Ethics Opinion 859

By Committee on Professional Ethics

March 25, 2011

Ethics Opinion 859


By Committee on Professional Ethics

New York State Bar Association

Committee on Professional Ethics

Opinion #859 (03/25/2011)
Topic:            Part-time government attorneys: conflicts of interest, imputed con­flicts, non-consentable conflicts.
Digest:           A part-time Department of Social Services attorney’s representa­tion, in a criminal proceeding, of a private client who is also a respondent in unrelated child abuse and neglect proceedings brought by Social Services, creates an incurable conflict of interest that is imputed to the other members of the Social Services legal unit.
Rules:            1.0(f) & (h), 1.7, 1.8, 1.9, 1.10, 1.11.


1.            A County’s Department of Social Services (“Social Services”) has a legal unit (“Legal Unit”) that employs one full-time attorney (the inquirer) and one part-time attorney. The full-time attorney supervises the Legal Unit and has an office at Social Services. The part-time attorney is in private practice and does not have an office at Social Services.  However, the part-time attorney frequently visits Social Services and its Legal Unit to retrieve and discuss files, to conference cases, and to obtain supplies.

2.            Social Services brought a child neglect petition against an individual (the “Respondent”), and the Legal Unit assigned the case to the part-time attorney. Upon assignment, the part-time attorney realized that the Respondent is the part-time attorney’s client in an “unrelated” local criminal proceeding.[1]


3.            These facts raise four related questions:

a.            May the part-time attorney represent the Respondent in the child neglect proceedings brought by Social Services?

b.            Would consent (waiver) by the Respondent (or Social Services) cure the conflict?

c.            If the conflict cannot be cured by consent, may the full-time attorney in the Legal Unit prosecute the child neglect proceedings?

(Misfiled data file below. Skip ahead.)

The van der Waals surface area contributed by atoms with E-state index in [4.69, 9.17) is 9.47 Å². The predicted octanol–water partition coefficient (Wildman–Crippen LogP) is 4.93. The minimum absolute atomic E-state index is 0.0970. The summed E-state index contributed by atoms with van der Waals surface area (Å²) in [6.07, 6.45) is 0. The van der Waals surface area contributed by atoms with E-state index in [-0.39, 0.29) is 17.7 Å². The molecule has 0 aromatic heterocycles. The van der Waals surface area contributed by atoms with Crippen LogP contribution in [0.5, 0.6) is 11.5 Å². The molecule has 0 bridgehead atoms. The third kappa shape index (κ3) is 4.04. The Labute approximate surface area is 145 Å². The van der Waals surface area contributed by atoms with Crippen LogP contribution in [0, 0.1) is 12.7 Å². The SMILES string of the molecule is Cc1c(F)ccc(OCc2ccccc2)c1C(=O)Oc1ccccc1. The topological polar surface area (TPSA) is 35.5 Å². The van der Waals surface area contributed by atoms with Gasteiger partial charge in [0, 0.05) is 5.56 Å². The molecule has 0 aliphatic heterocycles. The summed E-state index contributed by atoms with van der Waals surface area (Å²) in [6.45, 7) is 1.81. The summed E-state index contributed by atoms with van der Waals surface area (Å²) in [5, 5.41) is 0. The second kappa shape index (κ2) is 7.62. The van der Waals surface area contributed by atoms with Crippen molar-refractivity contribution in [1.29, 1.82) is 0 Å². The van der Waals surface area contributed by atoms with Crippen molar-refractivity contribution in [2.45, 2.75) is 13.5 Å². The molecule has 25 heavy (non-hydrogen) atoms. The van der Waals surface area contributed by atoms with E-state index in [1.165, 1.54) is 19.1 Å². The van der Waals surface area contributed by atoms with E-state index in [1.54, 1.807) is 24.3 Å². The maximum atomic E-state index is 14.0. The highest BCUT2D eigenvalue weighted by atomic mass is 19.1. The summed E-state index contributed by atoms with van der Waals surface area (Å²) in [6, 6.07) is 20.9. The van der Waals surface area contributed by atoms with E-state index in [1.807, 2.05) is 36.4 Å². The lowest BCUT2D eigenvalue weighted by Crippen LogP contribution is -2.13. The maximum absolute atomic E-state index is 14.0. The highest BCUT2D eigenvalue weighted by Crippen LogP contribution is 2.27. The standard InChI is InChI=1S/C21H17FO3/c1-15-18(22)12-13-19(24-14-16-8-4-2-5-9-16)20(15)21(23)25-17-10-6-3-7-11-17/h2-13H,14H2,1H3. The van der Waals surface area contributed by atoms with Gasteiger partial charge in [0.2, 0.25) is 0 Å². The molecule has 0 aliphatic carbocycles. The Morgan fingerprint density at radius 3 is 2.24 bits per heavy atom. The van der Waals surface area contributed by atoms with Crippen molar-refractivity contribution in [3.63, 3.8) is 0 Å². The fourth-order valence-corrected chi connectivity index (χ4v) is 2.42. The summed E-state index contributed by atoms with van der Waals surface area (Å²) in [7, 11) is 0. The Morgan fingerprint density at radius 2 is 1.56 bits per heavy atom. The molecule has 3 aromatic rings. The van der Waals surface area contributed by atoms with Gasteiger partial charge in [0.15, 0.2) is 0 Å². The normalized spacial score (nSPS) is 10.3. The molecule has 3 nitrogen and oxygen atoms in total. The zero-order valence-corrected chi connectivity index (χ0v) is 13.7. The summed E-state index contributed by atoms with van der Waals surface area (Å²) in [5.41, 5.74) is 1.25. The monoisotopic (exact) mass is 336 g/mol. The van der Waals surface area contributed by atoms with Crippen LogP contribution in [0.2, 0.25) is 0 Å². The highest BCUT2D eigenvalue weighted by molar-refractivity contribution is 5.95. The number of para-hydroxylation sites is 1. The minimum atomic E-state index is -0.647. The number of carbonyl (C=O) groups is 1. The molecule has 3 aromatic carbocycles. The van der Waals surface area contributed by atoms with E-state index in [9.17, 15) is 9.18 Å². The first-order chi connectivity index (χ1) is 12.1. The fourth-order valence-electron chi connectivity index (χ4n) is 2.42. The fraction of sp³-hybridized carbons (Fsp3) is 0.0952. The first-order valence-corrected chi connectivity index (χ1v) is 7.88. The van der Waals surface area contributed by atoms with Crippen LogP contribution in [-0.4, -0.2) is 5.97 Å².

d.            Would a screening process avoid or cure the conflict?


4.            To represent Social Services against the Respondent, and simultaneously to act on behalf of the Respondent in an unrelated criminal proceeding, will involve the lawyer in representing “differing interests,” a phrase defined by Rule 1.0(f) to include “every interest that will adversely affect either the judgment or the loyalty of a lawyer to a client, whether it be a conflicting, inconsistent, diverse, or other interest.”

5.            Rule 1.7(a)(1) of the New York Rules of Professional Conduct prohibits concurrent representations involving “differing interests,” unless they are permitted by Rule 1.7(b).  Rule 1.7(b) provides as follows:

(b)       Notwithstanding the existence of a concurrent conflict of interest under paragraph (a), a lawyer may represent a client if:

(1) the lawyer reasonably believes that the lawyer will be able to provide competent and diligent representation to each affected client;

(2)             the representation is not prohibited by law;

(3)             the representation does not involve the assertion of a claim by one client against another client represented by the lawyer in the same litigation or other proceeding before a tribunal; and

(4)             each affected client gives informed consent, confirmed in writing.